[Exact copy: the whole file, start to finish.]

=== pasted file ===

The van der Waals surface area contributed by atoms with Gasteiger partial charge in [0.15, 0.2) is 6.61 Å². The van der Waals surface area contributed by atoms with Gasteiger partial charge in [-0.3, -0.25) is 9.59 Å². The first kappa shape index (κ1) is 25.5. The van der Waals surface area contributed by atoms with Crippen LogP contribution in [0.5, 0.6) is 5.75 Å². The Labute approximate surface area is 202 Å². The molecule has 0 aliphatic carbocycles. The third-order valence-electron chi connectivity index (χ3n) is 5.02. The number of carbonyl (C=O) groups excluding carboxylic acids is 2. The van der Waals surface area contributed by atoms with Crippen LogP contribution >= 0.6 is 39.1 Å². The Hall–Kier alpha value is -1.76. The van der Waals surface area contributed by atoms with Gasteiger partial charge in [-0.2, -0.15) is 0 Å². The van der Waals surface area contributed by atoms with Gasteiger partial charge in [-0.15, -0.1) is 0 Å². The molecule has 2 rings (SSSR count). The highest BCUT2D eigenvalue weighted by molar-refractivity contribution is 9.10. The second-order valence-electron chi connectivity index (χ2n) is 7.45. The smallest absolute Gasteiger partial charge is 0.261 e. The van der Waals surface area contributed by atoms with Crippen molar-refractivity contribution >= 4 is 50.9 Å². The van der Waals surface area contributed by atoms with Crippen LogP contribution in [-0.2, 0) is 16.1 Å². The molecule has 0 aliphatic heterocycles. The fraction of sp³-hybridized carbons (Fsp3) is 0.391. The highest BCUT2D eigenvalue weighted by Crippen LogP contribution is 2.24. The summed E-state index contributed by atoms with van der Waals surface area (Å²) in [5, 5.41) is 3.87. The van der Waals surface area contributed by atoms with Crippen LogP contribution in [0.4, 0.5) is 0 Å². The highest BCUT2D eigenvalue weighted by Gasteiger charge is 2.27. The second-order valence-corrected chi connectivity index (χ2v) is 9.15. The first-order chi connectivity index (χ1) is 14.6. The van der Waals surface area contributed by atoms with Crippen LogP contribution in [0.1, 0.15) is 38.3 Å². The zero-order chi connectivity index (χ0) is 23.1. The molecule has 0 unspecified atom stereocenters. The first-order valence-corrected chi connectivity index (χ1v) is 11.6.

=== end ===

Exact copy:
The van der Waals surface area contributed by atoms with Gasteiger partial charge in [0.15, 0.2) is 6.61 Å². The van der Waals surface area contributed by atoms with Gasteiger partial charge in [-0.3, -0.25) is 9.59 Å². The first kappa shape index (κ1) is 25.5. The van der Waals surface area contributed by atoms with Crippen LogP contribution in [0.5, 0.6) is 5.75 Å². The Labute approximate surface area is 202 Å². The molecule has 0 aliphatic carbocycles. The third-order valence-electron chi connectivity index (χ3n) is 5.02. The number of carbonyl (C=O) groups excluding carboxylic acids is 2. The van der Waals surface area contributed by atoms with Crippen LogP contribution >= 0.6 is 39.1 Å². The Hall–Kier alpha value is -1.76. The van der Waals surface area contributed by atoms with Gasteiger partial charge in [-0.2, -0.15) is 0 Å². The van der Waals surface area contributed by atoms with Gasteiger partial charge in [-0.15, -0.1) is 0 Å². The molecule has 2 rings (SSSR count). The highest BCUT2D eigenvalue weighted by molar-refractivity contribution is 9.10. The second-order valence-electron chi connectivity index (χ2n) is 7.45. The smallest absolute Gasteiger partial charge is 0.261 e. The van der Waals surface area contributed by atoms with Crippen molar-refractivity contribution >= 4 is 50.9 Å². The van der Waals surface area contributed by atoms with Crippen LogP contribution in [-0.2, 0) is 16.1 Å². The molecule has 0 aliphatic heterocycles. The fraction of sp³-hybridized carbons (Fsp3) is 0.391. The highest BCUT2D eigenvalue weighted by Crippen LogP contribution is 2.24. The summed E-state index contributed by atoms with van der Waals surface area (Å²) in [5, 5.41) is 3.87. The van der Waals surface area contributed by atoms with Crippen LogP contribution in [0.4, 0.5) is 0 Å². The highest BCUT2D eigenvalue weighted by Gasteiger charge is 2.27. The second-order valence-corrected chi connectivity index (χ2v) is 9.15. The first-order chi connectivity index (χ1) is 14.6. The van der Waals surface area contributed by atoms with Crippen LogP contribution in [0.1, 0.15) is 38.3 Å². The zero-order chi connectivity index (χ0) is 23.1. The molecule has 0 unspecified atom stereocenters. The first-order valence-corrected chi connectivity index (χ1v) is 11.6.